Leading stem cell researcher Dr. Doris Taylor was interviewed about role of stem cells in healing the body.
Interviewer: Talk to me about the experiment you did with Matthieu Ricard, he's said to be the happiest man alive, I think.
Dr. Taylor: Yes. He's written a book called Happiness. He's doing some studies at the University of Wisconsin where …
Interviewer: Richardson Davidson?
Dr. Taylor: Yes. He and a number of his colleagues meditate, and as they meditate they measure differences in their brainwaves. And I said I would predict that those very same things that when you meditate and you have positive brainwave changes would also have an effect on your stem cells. He very graciously let us measure cells in his blood before and after meditation. We found a huge increase in the number of positive stem cells in blood. Largest increase I've ever seen after 15 minutes of meditation.
Interviewer: Meditation kicks in your body's own regenerative reparative powers?
Dr. Taylor: It's all about endogenous repair, when you fall down, scrape your knees, get a red spot. That's inflammation. This is nature's cue to say, "Send me cells. I've got an injury. Send me cells." And if you get the right cells there you turn off that inflammation and you heal. If you don't get the right cells there and you don't heal, you get more inflammation. And your body's saying, "Hey, I said send me cells. Will you get with it and send me cells?" And if you don't get the right cells there, you ramp up inflammation and you start getting the negative consequences of inflammation. We see that on our skin when we fall down and scrape our knee or when we cut our finger or something, but that's going on inside our body all the time. We have inflammation.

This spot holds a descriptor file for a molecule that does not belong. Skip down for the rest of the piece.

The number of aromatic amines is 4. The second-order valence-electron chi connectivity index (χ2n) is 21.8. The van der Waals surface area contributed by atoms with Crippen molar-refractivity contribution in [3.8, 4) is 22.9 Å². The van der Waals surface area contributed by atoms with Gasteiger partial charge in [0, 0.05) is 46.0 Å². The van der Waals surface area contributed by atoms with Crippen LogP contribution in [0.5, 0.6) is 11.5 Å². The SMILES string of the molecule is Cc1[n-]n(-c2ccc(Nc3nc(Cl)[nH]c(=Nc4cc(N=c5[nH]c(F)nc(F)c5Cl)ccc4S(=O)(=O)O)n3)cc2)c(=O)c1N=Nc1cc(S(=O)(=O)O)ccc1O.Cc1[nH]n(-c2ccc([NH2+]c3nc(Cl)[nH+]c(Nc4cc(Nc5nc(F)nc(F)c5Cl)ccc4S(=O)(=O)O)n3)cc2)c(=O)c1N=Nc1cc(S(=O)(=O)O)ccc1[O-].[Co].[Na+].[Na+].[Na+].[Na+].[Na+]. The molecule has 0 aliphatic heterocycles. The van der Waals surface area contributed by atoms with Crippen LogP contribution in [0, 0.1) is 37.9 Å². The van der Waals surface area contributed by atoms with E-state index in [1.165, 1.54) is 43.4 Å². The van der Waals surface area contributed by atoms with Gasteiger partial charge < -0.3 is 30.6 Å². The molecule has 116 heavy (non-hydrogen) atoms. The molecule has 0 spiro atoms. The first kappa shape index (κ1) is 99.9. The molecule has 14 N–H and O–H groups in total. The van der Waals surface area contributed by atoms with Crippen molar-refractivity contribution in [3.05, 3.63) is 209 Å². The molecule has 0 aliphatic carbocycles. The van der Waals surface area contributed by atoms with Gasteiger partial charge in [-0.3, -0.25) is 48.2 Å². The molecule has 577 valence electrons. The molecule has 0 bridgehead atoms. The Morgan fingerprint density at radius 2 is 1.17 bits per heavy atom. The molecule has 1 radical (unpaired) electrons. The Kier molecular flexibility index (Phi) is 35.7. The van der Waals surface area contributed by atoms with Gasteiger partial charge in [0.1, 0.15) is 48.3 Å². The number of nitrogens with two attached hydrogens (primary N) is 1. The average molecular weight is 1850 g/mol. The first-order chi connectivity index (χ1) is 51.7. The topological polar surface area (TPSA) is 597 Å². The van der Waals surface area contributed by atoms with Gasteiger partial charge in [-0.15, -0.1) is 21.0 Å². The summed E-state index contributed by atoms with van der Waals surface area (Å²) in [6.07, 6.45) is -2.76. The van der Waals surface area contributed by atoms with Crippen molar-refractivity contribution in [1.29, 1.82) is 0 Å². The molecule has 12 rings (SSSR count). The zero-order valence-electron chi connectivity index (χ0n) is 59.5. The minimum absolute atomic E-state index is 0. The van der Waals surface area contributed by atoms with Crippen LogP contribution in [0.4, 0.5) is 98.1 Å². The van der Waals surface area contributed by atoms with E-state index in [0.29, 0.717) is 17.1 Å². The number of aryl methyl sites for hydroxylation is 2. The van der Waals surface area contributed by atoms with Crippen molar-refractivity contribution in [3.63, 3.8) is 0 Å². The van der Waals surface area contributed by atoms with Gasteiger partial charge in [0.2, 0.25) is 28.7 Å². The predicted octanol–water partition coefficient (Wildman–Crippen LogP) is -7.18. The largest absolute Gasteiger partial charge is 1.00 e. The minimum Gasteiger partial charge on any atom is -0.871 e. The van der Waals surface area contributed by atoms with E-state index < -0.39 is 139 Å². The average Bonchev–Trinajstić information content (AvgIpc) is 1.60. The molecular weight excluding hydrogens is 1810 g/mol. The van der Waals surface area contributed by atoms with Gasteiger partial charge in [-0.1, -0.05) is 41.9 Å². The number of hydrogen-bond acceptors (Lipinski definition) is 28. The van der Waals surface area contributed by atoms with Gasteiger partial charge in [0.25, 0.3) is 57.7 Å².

Interviewer: Every time you eat a cheeseburger, right?
Dr. Taylor: Every time you eat a cheeseburger, we have inflammation going on inside our blood vessels, inside our organs, inside our tissues. And I think those are nature's cues to say, "Send me cells." I would also say that meditation is essentially doing that without the inflammation. It's nature's way of sending those cells to the sites where you need them in a way to turn down the negative aspects of stress. So stress in my mind is another word for inflammation. I would say inflammation is the physiologic consequence of stress.
Interviewer: Which also has mental and — it's also …?
Dr. Taylor: Emotional, mental, spiritual, physical.
Interviewer: Inflammation. We have all that too.
Dr. Taylor: Right. If you don't believe stress ages someone, look at a president before and after they've been in office for four years.
Wow! Amazing. You can listen to the full audio interview here.